Betting offers is the collective term we use to describe all the sign up bonuses that online betting sites give to their new customers. These are also sometimes referred to as introductory offers or welcome bonuses.
Whilst the principle of all of these promotions is essentially the same (sign up and get a bonus), there are a number of categories that any individual offer can fall into.
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Online Casino Bonuses
Just like the sports betting offers, casino offers come in a variety of shapes and sizes. In this next section we’ll take a look at the different types and give you pointers on what to look out for.
No Deposit Bonuses
Unlike sportsbooks, where no deposit bonuses are incredibly rare (we can count on on hand the number of bookies who have ever offer one), casinos are much more liberal with their completely free bonuses. There are three types of no deposit bonus that you’re likely to come across:
- Free Spins – Quickly becoming the offer of choice for modern casinos, free spins give you a set number of free goes on a slot. Sometimes the slot is pre-selected, particularly when they have a new game you want to try out, and sometimes they can be used o a variety of games. Winnings from free spins almost always come with wagering requirements.
- Bonus Cash – Sometimes called ‘free chips’, these are simply bonuses you receive without having to deposit. For example, you may receive £10 free upon registration. These bonuses normally have turnover requirements attached, and sometimes a maximum withdrawal as well.
- Free Play – A bit of a dinosaur in the online casino world, but still found from time to time. Free play gives you a healthy chunk of chips to bet with – say £1,500. But before you get excited, it’s not real money and can never be withdrawn. However your winnings from the free play will often be turned into proper bonuses, which can be withdrawn after meeting the sites requirements.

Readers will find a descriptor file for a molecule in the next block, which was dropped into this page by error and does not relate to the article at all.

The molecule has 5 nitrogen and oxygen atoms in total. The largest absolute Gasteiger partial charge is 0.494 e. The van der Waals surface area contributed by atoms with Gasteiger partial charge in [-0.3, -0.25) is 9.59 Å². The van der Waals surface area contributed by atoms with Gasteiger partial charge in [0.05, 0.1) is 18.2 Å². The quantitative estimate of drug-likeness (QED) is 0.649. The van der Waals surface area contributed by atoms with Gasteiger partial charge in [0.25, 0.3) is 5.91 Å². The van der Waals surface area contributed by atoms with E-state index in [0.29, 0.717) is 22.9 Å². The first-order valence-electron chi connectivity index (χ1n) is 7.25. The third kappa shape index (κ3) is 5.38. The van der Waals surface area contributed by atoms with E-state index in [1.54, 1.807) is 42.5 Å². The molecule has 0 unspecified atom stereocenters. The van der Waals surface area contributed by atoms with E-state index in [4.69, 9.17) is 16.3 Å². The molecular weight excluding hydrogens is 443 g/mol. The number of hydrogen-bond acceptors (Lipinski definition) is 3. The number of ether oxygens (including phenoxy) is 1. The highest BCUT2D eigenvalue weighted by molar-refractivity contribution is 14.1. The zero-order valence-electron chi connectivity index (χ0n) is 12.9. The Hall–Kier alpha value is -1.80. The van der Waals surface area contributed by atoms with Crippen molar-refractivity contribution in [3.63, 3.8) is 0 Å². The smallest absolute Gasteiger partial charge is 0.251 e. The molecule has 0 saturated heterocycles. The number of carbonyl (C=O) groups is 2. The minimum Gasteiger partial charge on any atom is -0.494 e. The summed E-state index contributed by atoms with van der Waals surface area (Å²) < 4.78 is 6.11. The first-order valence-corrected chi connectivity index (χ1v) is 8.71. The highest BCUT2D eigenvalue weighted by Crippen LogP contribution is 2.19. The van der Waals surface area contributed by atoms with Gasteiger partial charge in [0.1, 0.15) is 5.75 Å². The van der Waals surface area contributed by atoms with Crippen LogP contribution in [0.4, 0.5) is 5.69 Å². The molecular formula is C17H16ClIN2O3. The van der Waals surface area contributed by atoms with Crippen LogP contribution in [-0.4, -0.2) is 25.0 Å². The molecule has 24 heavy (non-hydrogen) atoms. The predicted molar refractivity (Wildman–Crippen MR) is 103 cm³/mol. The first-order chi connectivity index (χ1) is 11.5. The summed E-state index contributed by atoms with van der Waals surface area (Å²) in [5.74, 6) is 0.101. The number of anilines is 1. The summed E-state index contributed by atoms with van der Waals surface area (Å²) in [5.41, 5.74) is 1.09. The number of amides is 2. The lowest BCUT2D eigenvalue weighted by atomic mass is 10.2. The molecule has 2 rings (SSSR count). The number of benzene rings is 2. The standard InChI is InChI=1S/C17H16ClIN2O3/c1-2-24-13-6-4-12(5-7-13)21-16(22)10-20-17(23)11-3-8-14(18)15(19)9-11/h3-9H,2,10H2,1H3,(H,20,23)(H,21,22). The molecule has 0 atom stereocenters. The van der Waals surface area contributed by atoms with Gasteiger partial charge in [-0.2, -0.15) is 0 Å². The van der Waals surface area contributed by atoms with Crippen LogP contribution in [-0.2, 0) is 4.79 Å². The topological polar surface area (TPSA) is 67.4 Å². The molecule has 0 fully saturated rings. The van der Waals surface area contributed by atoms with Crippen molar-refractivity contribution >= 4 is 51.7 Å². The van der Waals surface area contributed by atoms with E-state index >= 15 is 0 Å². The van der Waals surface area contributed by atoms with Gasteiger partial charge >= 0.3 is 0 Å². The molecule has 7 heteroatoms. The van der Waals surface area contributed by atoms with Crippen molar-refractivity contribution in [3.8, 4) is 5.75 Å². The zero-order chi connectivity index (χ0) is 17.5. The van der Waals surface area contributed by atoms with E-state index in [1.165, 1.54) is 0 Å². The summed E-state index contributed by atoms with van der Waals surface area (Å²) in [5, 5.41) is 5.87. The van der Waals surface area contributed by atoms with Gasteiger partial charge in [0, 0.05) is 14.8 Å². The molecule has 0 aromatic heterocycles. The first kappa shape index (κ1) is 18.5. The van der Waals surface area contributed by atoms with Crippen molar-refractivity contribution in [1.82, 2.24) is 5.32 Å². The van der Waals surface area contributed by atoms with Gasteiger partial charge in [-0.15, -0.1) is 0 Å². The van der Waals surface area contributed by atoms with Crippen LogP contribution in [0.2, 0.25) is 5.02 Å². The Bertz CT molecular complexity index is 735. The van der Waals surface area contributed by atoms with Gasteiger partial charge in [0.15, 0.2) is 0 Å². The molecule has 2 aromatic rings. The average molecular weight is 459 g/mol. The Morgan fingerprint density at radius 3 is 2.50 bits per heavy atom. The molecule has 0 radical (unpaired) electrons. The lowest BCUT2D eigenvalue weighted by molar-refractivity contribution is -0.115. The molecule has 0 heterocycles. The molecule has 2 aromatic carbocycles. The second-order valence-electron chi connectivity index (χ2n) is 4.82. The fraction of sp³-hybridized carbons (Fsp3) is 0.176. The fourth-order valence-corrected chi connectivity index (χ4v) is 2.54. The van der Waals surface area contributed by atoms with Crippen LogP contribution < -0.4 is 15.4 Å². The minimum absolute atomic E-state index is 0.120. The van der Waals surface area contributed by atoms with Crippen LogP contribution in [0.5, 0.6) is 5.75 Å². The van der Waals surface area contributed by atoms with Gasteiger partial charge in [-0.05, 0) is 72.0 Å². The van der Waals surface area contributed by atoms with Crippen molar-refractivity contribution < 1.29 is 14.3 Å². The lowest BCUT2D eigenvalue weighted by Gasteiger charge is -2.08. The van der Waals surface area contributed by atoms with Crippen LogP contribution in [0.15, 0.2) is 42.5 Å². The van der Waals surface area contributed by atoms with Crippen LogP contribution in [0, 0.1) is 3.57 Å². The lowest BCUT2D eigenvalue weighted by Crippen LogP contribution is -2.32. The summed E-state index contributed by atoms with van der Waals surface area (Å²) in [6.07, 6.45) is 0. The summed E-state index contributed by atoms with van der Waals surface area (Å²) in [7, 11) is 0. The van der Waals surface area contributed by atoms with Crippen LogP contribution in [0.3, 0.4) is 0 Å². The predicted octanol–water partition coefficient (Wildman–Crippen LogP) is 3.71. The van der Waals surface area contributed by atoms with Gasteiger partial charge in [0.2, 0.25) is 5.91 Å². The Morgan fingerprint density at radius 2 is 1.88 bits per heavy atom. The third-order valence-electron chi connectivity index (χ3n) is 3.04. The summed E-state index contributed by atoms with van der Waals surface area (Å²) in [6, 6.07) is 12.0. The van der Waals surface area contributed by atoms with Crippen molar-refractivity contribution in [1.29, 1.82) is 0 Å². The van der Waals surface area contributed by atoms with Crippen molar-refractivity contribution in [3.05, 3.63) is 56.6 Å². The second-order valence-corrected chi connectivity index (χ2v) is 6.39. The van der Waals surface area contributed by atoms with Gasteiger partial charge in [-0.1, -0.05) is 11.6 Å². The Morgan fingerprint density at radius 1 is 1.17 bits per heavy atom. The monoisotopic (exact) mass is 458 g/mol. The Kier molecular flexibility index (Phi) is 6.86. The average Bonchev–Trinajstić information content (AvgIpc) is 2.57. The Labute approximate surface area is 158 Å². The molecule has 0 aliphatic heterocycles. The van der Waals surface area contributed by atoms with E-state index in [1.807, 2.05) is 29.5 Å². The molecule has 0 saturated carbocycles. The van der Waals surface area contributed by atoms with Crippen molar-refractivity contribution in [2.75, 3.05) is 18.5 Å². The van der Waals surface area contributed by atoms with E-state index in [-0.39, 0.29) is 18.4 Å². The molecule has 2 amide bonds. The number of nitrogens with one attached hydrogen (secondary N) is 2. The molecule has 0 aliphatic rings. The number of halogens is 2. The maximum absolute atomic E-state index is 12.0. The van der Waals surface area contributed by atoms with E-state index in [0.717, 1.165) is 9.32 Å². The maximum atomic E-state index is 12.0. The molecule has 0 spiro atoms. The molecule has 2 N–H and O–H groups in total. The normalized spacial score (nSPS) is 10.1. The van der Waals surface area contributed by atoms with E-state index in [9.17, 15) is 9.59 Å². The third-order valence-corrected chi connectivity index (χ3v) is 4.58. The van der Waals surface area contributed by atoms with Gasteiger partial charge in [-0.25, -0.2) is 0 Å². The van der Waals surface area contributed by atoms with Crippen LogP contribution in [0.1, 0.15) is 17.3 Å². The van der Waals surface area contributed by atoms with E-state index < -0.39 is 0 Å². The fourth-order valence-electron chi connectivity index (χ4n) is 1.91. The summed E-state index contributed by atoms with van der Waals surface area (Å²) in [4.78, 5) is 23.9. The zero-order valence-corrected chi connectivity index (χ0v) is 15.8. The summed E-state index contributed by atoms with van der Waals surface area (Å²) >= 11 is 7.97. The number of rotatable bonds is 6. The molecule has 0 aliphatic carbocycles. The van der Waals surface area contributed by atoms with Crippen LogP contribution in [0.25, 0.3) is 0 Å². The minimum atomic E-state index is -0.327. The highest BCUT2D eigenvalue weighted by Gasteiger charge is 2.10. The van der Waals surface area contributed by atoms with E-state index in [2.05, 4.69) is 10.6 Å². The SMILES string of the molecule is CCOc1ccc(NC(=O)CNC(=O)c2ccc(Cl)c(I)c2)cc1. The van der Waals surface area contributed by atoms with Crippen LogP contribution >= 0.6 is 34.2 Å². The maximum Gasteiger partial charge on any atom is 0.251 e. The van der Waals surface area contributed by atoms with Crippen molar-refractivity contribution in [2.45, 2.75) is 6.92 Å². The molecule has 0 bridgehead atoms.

Note that for all types of no deposit bonus, you may be required to make a deposit prior to withdrawing your winnings. This is largely done for age verification and identification purposes and only comes into play when taking out the proceeds from your no deposit play.
A deposit bonus is one you receive after making a deposit, although the size and value of the bonus varies significantly between casinos. It’s also important to look at the wagering requirements when comparing bonuses as a 200% bonus with a 20x WR is likely to be a much better deal than a 400% bonus with an 80x WR.
There are also two different types of deposit bonus:
- Cashable – With a cashable bonus, the bonus itself can be withdrawn once the wagering requirements have been met. So if you deposit £100 for a £100 bonus, you’ll have £200 to play with. If you meet the WR with a balance of £400, then you would be able to withdraw the whole £400 – meaning a ‘profit’ of £300.
- Non-cashable – A non-cashable bonus, on the other hand, cannot be withdrawn. Here you will receive the bonus and can play with it for as long as you like, but can never withdraw it. Using the above example, you would only be allowed to withdraw £300 of the £400 balance, for a net gain of £200. Normally when you withdraw the bonus is removed from your account, but at some casinos they leave it in your account to keep playing with (sometimes called a ‘sticky’ bonus).